Tuesday, February 14, 2012

Celluloid Blossoms

This Valentine's Day, how about a basket of flowers? Celluloid flowers, that is. I picked up this brooch at an estate sale recently, and in researching it, I have been enjoying serious eye candy.

See at Wire 9 Vintage
 Celluloid, like Bakelite and Lucite, is a plastic that can be turned into incredible, jewel-like objets d'art. Unlike the other two well-known and collectible plastics, celluloid has been around for a very long time, first patented around 1870. Its creamy, slightly yellow appearance, its light weight, and its ability to be molded into intricate designs made it a perfect substitute for ivory. It would come to grace many boudoirs in the early 20th century in the form of vanity sets of brushes, mirrors, combs, hair catchers and manicure sets. I'm lucky enough to have my great aunts mirror with her initials (maiden name, of course!) on the back. I use this mirror daily, and this certainly is on my "what if there was a fire" lists of things to grab on the way out the door (after the kids!).

Probably from around 1915, and in use everyday!
 I suspect most of us into vintage *anything* has a similar mirror. If you don't, and you want one, these are quite common, and usually affordable. Of course, condition can be tricky, not only with celluloid, which can be treated shamefully through the decades, but with mirrors that can crack, completely break, or their silver can deteriorate.

Another celluloid treasure I have, also comes from Aunt Floy:

Isn't this a sweet little cameo, probably dirt cheap when it was made! But...check this out. I never thought to look around for information on this little beauty, since it's just been part of my life since I was about 16 or so. But in looking at it again for this post, I did a little search for "celluloid cameo pendant" and found some lovely ones, but none like mine...until this one, which I must say puts mine to shame (ooo...I thought I needed to clean it!), but does tell me, perhaps, that there used to be a fantastic chain with it!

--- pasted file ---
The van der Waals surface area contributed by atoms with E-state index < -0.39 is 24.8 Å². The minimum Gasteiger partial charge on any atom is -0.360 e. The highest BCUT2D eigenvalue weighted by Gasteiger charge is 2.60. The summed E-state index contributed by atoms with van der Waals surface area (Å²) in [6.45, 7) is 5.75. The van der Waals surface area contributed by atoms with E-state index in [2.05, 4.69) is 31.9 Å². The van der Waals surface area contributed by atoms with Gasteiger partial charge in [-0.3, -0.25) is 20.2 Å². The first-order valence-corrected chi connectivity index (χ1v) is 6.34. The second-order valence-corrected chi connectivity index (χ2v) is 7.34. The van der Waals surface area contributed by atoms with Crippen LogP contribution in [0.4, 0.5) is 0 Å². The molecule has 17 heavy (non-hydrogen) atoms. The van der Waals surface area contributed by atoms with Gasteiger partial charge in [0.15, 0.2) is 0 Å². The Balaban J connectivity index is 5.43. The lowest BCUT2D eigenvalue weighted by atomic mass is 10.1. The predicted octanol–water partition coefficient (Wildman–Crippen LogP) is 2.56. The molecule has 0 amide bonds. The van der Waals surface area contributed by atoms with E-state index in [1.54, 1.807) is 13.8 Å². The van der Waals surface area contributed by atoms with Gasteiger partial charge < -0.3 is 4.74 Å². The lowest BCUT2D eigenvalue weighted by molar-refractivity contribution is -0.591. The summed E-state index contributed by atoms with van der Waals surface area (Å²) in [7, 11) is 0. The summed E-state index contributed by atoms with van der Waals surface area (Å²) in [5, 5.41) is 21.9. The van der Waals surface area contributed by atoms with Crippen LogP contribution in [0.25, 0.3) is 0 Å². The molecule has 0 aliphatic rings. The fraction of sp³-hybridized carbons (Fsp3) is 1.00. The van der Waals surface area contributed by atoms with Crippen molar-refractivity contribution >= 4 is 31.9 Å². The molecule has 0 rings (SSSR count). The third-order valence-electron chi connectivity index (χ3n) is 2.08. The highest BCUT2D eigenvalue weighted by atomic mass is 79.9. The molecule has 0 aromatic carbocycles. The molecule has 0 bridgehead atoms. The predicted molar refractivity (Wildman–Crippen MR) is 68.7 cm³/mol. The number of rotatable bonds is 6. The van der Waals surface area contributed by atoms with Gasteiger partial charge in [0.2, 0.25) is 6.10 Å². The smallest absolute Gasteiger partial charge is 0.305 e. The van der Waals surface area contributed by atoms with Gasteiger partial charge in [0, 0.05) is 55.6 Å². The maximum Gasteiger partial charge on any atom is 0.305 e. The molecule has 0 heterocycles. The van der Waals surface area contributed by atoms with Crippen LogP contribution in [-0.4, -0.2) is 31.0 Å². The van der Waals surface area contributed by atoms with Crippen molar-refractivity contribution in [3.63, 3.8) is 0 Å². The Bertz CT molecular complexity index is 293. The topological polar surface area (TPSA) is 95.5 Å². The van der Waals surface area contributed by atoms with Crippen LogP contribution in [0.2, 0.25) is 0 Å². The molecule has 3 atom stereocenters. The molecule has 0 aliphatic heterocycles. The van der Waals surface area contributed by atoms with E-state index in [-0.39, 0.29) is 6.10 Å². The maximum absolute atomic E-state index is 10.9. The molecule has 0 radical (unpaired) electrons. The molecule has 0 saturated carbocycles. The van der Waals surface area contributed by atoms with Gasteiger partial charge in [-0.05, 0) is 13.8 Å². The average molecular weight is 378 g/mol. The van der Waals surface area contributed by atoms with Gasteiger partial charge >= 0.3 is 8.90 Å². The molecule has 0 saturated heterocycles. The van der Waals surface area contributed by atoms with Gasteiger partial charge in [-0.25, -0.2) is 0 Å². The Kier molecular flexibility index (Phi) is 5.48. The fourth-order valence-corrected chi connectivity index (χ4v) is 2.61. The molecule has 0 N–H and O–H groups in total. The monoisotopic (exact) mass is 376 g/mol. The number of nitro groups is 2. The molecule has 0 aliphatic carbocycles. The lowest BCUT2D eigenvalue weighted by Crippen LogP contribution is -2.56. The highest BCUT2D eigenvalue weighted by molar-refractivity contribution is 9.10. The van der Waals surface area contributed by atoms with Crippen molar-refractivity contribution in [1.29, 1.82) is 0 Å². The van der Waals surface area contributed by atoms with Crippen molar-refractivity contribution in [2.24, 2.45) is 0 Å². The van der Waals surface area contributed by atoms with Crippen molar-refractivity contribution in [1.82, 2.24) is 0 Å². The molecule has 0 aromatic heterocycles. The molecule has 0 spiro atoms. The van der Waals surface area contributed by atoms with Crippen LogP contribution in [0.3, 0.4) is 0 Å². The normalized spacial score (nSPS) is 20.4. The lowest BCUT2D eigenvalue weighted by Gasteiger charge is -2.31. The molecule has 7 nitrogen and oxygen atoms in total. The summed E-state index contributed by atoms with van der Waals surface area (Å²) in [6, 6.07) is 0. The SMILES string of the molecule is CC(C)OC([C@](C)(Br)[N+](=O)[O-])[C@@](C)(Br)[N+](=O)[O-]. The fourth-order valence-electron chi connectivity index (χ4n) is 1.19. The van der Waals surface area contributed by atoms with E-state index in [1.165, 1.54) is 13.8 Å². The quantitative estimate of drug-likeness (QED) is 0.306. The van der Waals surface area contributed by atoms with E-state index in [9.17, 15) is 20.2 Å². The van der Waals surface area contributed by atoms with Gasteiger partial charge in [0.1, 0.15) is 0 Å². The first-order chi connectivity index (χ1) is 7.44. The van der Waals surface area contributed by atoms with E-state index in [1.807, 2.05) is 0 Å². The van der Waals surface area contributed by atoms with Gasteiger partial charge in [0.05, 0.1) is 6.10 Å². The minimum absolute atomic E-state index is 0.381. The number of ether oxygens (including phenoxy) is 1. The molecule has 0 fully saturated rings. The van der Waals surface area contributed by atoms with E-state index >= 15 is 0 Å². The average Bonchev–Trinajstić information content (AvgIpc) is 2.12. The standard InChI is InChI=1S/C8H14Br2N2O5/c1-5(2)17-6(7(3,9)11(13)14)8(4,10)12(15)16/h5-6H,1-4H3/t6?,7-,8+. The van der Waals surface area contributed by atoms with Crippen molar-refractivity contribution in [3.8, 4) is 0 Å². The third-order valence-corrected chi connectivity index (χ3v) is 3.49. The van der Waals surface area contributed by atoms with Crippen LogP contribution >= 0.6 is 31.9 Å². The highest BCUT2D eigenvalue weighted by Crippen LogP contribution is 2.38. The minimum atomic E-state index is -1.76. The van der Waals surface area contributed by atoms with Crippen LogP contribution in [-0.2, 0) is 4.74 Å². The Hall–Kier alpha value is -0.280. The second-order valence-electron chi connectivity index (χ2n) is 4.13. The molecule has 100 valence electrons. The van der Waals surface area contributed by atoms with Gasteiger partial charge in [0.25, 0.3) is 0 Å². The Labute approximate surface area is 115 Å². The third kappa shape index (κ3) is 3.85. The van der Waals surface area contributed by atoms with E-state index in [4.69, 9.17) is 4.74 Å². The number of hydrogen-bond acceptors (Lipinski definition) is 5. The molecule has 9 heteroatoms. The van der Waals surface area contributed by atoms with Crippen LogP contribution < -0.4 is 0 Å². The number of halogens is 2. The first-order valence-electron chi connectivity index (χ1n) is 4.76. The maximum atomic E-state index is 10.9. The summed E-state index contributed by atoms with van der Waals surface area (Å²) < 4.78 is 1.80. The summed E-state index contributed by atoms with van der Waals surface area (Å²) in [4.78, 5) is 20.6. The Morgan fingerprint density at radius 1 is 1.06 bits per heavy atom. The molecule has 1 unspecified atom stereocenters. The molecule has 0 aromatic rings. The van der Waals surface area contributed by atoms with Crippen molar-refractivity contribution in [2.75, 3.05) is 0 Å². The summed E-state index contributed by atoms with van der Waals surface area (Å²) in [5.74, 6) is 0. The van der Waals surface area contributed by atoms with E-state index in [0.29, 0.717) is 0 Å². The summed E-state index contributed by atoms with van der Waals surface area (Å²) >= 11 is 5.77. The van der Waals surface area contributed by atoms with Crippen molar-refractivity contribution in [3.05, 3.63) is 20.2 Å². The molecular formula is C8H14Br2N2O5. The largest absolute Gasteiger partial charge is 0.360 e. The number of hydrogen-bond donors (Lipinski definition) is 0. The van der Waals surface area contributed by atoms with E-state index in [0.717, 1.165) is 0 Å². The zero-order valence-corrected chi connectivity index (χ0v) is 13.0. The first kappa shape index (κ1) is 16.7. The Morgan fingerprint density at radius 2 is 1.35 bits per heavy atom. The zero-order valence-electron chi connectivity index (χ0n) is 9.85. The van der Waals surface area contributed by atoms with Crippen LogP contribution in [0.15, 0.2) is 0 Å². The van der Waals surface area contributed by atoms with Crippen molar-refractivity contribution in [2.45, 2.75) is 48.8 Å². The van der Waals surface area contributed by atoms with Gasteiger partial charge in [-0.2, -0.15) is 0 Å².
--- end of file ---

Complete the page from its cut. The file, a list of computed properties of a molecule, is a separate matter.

Find this sweetie here: cameo. From about 1920.
Isn't that gorgeous?! But that little flower brooch up there also has another interesting aspect to it: It was made in Occupied Japan, which means it dates to a long time after celluloid actually had gone out of fashion. But a lot of sweet celluloid jewelry and toys was produced in those years, from 1945 to 1952.

This is what it looks like on a vintage-inspired jacket, pink, of course, for Valentine's Day:

Because celluloid is not the sturdiest of materials (but its delicacy is such a big part of its beauty...), extreme care must be taken in cleaning these pieces.While they are probably a lot tougher than they look for everyday handling (I can't tell you how many times I've dropped my precious mirror over the years!), chemically, they can be delicate. It's made of nitrated cellulose pulp (from cotton or even paper by-products) and camphor(from the Cinnomomum Camphora tree, hence that special odor it has, even when warmed up with a little rubbing). Both of these are soluble in a variety of liquids, including alcohol, acetone, naptha, turpentine, and mineral spirits (think nail polish remover and hairspray, among other things!). But it's so beautiful, it's worth a bit of care, I think. For more information about the care of celluloid, and for some serious eye candy, check out Celluloid Collectors Reference and Value Guide, available here. Obviously, the values might be outdated a bit, but there is a ton of great information.

P.S. I apologize for the wonkiness of the blog. I'm undergoing a slow and annoying redesign. I hope to "look right" again very soon!

1 comment:

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